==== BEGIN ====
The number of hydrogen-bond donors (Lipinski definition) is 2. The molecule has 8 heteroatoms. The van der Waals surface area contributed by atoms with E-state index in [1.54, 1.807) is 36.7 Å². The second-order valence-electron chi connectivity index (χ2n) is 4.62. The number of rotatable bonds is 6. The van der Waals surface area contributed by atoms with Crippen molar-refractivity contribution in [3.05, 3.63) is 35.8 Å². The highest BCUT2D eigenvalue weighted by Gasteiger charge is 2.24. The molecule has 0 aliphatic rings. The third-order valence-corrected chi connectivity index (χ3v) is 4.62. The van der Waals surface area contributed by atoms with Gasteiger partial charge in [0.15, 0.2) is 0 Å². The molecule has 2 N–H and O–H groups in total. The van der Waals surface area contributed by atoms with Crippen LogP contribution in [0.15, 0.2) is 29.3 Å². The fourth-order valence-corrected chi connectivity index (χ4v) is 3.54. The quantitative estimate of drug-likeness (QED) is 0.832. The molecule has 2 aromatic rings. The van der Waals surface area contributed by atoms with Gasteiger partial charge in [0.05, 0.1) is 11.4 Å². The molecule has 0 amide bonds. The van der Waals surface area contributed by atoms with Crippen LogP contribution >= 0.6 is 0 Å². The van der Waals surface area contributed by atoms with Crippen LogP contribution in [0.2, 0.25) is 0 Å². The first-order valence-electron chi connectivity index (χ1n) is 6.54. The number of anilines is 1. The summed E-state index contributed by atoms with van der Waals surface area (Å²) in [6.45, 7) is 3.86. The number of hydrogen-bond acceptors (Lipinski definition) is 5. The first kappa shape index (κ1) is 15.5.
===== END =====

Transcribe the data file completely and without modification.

The number of hydrogen-bond donors (Lipinski definition) is 2. The molecule has 8 heteroatoms. The van der Waals surface area contributed by atoms with E-state index in [1.54, 1.807) is 36.7 Å². The second-order valence-electron chi connectivity index (χ2n) is 4.62. The number of rotatable bonds is 6. The van der Waals surface area contributed by atoms with Crippen molar-refractivity contribution in [3.05, 3.63) is 35.8 Å². The highest BCUT2D eigenvalue weighted by Gasteiger charge is 2.24. The molecule has 0 aliphatic rings. The third-order valence-corrected chi connectivity index (χ3v) is 4.62. The van der Waals surface area contributed by atoms with Gasteiger partial charge in [0.15, 0.2) is 0 Å². The molecule has 2 N–H and O–H groups in total. The van der Waals surface area contributed by atoms with Crippen LogP contribution in [0.15, 0.2) is 29.3 Å². The fourth-order valence-corrected chi connectivity index (χ4v) is 3.54. The quantitative estimate of drug-likeness (QED) is 0.832. The molecule has 2 aromatic rings. The van der Waals surface area contributed by atoms with Gasteiger partial charge in [0.05, 0.1) is 11.4 Å². The molecule has 0 amide bonds. The van der Waals surface area contributed by atoms with Crippen LogP contribution >= 0.6 is 0 Å². The van der Waals surface area contributed by atoms with Crippen LogP contribution in [0.2, 0.25) is 0 Å². The first-order valence-electron chi connectivity index (χ1n) is 6.54. The number of anilines is 1. The summed E-state index contributed by atoms with van der Waals surface area (Å²) in [6.45, 7) is 3.86. The number of hydrogen-bond acceptors (Lipinski definition) is 5. The first kappa shape index (κ1) is 15.5.